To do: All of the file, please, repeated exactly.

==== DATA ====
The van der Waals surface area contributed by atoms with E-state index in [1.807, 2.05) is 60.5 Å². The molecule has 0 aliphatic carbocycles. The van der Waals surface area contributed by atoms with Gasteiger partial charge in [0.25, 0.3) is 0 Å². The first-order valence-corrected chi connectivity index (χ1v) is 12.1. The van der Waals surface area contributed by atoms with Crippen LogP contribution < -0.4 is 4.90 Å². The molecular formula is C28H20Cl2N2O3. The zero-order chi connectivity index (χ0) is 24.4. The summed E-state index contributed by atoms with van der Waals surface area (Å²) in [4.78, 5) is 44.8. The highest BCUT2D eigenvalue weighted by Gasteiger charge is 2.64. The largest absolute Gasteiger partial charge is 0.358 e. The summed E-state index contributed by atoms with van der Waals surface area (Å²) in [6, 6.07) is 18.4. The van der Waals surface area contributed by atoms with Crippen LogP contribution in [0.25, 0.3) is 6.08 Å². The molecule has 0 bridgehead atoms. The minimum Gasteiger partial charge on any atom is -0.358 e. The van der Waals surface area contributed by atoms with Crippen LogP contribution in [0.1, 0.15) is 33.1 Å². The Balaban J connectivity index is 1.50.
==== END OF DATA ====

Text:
The van der Waals surface area contributed by atoms with E-state index in [1.807, 2.05) is 60.5 Å². The molecule has 0 aliphatic carbocycles. The van der Waals surface area contributed by atoms with Gasteiger partial charge in [0.25, 0.3) is 0 Å². The first-order valence-corrected chi connectivity index (χ1v) is 12.1. The van der Waals surface area contributed by atoms with Crippen LogP contribution < -0.4 is 4.90 Å². The molecular formula is C28H20Cl2N2O3. The zero-order chi connectivity index (χ0) is 24.4. The summed E-state index contributed by atoms with van der Waals surface area (Å²) in [4.78, 5) is 44.8. The highest BCUT2D eigenvalue weighted by Gasteiger charge is 2.64. The largest absolute Gasteiger partial charge is 0.358 e. The summed E-state index contributed by atoms with van der Waals surface area (Å²) in [6, 6.07) is 18.4. The van der Waals surface area contributed by atoms with Crippen LogP contribution in [0.25, 0.3) is 6.08 Å². The molecule has 0 bridgehead atoms. The minimum Gasteiger partial charge on any atom is -0.358 e. The van der Waals surface area contributed by atoms with Crippen LogP contribution in [0.1, 0.15) is 33.1 Å². The Balaban J connectivity index is 1.50.